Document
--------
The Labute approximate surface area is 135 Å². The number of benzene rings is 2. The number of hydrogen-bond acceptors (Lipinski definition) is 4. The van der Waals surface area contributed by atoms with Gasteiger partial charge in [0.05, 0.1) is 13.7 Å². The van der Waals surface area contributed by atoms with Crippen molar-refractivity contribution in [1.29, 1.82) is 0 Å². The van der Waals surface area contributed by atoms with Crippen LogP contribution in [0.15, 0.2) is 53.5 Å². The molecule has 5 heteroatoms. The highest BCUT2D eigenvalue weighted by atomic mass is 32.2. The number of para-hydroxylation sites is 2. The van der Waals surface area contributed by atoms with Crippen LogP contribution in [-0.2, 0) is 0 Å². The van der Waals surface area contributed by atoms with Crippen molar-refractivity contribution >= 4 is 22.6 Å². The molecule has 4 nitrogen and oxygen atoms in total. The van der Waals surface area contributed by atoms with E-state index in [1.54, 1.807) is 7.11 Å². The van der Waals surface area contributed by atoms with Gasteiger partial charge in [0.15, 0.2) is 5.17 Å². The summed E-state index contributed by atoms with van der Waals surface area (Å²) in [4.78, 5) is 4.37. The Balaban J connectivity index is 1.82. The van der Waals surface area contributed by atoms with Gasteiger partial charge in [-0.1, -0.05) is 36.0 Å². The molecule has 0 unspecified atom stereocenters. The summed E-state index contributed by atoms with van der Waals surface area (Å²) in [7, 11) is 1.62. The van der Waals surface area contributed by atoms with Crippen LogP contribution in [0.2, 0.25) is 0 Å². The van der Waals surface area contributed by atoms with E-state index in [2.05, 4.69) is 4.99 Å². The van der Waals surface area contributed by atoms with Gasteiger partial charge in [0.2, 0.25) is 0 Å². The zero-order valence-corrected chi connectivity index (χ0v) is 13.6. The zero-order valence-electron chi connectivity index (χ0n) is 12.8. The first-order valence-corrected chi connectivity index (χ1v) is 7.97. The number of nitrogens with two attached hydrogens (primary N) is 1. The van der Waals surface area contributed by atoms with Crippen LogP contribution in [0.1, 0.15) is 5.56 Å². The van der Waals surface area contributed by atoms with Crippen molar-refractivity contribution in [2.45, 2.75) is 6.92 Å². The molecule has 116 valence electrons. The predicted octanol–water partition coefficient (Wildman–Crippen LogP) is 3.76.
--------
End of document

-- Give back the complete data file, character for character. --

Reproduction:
The Labute approximate surface area is 135 Å². The number of benzene rings is 2. The number of hydrogen-bond acceptors (Lipinski definition) is 4. The van der Waals surface area contributed by atoms with Gasteiger partial charge in [0.05, 0.1) is 13.7 Å². The van der Waals surface area contributed by atoms with Crippen molar-refractivity contribution in [1.29, 1.82) is 0 Å². The van der Waals surface area contributed by atoms with Crippen LogP contribution in [0.15, 0.2) is 53.5 Å². The molecule has 5 heteroatoms. The highest BCUT2D eigenvalue weighted by atomic mass is 32.2. The number of para-hydroxylation sites is 2. The van der Waals surface area contributed by atoms with Crippen LogP contribution in [-0.2, 0) is 0 Å². The van der Waals surface area contributed by atoms with Crippen molar-refractivity contribution >= 4 is 22.6 Å². The molecule has 4 nitrogen and oxygen atoms in total. The van der Waals surface area contributed by atoms with E-state index in [1.54, 1.807) is 7.11 Å². The van der Waals surface area contributed by atoms with Gasteiger partial charge in [0.15, 0.2) is 5.17 Å². The summed E-state index contributed by atoms with van der Waals surface area (Å²) in [4.78, 5) is 4.37. The Balaban J connectivity index is 1.82. The van der Waals surface area contributed by atoms with Gasteiger partial charge in [-0.1, -0.05) is 36.0 Å². The molecule has 0 unspecified atom stereocenters. The summed E-state index contributed by atoms with van der Waals surface area (Å²) in [7, 11) is 1.62. The van der Waals surface area contributed by atoms with Crippen LogP contribution in [0.2, 0.25) is 0 Å². The van der Waals surface area contributed by atoms with E-state index in [2.05, 4.69) is 4.99 Å². The van der Waals surface area contributed by atoms with Gasteiger partial charge in [0.2, 0.25) is 0 Å². The zero-order valence-corrected chi connectivity index (χ0v) is 13.6. The zero-order valence-electron chi connectivity index (χ0n) is 12.8. The first-order valence-corrected chi connectivity index (χ1v) is 7.97. The number of nitrogens with two attached hydrogens (primary N) is 1. The van der Waals surface area contributed by atoms with Crippen LogP contribution in [0.1, 0.15) is 5.56 Å². The van der Waals surface area contributed by atoms with Crippen molar-refractivity contribution in [2.45, 2.75) is 6.92 Å². The molecule has 116 valence electrons. The predicted octanol–water partition coefficient (Wildman–Crippen LogP) is 3.76.